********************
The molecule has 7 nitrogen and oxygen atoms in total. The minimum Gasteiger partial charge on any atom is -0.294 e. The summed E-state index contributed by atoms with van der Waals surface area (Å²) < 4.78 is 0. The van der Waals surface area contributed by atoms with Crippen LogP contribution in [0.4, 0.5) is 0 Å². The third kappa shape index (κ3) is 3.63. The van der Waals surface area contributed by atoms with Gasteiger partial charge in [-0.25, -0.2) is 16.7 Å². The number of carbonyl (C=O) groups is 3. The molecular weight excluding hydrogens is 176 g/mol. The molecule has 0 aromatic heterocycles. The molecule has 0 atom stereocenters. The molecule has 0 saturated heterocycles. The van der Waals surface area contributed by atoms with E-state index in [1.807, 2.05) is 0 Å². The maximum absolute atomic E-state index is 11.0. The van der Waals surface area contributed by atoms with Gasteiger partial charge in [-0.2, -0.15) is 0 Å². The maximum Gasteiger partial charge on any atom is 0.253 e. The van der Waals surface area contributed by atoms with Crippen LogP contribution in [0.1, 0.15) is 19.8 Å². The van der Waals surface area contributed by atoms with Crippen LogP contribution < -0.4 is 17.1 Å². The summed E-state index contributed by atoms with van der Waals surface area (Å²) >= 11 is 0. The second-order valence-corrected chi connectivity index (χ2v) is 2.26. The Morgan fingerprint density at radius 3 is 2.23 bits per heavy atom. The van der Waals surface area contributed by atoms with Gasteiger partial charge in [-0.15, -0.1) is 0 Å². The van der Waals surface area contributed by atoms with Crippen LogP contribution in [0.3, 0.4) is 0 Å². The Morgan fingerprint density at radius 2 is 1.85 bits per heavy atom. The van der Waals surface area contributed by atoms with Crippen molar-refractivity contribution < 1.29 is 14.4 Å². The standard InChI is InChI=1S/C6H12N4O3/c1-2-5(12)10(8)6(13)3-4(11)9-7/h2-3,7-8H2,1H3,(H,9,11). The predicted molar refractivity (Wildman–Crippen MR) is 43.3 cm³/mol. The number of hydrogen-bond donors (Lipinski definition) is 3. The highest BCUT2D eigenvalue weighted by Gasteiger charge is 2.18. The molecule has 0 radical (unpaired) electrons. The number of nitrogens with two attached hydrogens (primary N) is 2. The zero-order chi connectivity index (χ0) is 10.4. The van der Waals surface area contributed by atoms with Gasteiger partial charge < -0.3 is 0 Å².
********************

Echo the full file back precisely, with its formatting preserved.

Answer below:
The molecule has 7 nitrogen and oxygen atoms in total. The minimum Gasteiger partial charge on any atom is -0.294 e. The summed E-state index contributed by atoms with van der Waals surface area (Å²) < 4.78 is 0. The van der Waals surface area contributed by atoms with Crippen LogP contribution in [0.4, 0.5) is 0 Å². The third kappa shape index (κ3) is 3.63. The van der Waals surface area contributed by atoms with Gasteiger partial charge in [-0.25, -0.2) is 16.7 Å². The number of carbonyl (C=O) groups is 3. The molecular weight excluding hydrogens is 176 g/mol. The molecule has 0 aromatic heterocycles. The molecule has 0 atom stereocenters. The molecule has 0 saturated heterocycles. The van der Waals surface area contributed by atoms with E-state index in [1.807, 2.05) is 0 Å². The maximum absolute atomic E-state index is 11.0. The van der Waals surface area contributed by atoms with Gasteiger partial charge in [-0.2, -0.15) is 0 Å². The maximum Gasteiger partial charge on any atom is 0.253 e. The van der Waals surface area contributed by atoms with Crippen LogP contribution in [0.1, 0.15) is 19.8 Å². The van der Waals surface area contributed by atoms with Crippen LogP contribution < -0.4 is 17.1 Å². The summed E-state index contributed by atoms with van der Waals surface area (Å²) >= 11 is 0. The second-order valence-corrected chi connectivity index (χ2v) is 2.26. The Morgan fingerprint density at radius 3 is 2.23 bits per heavy atom. The van der Waals surface area contributed by atoms with Gasteiger partial charge in [-0.15, -0.1) is 0 Å². The van der Waals surface area contributed by atoms with Crippen LogP contribution in [0.3, 0.4) is 0 Å². The Morgan fingerprint density at radius 2 is 1.85 bits per heavy atom. The van der Waals surface area contributed by atoms with Crippen molar-refractivity contribution < 1.29 is 14.4 Å². The standard InChI is InChI=1S/C6H12N4O3/c1-2-5(12)10(8)6(13)3-4(11)9-7/h2-3,7-8H2,1H3,(H,9,11). The predicted molar refractivity (Wildman–Crippen MR) is 43.3 cm³/mol. The number of hydrogen-bond donors (Lipinski definition) is 3. The highest BCUT2D eigenvalue weighted by Gasteiger charge is 2.18. The molecule has 0 radical (unpaired) electrons. The number of nitrogens with two attached hydrogens (primary N) is 2. The zero-order chi connectivity index (χ0) is 10.4. The van der Waals surface area contributed by atoms with Gasteiger partial charge < -0.3 is 0 Å².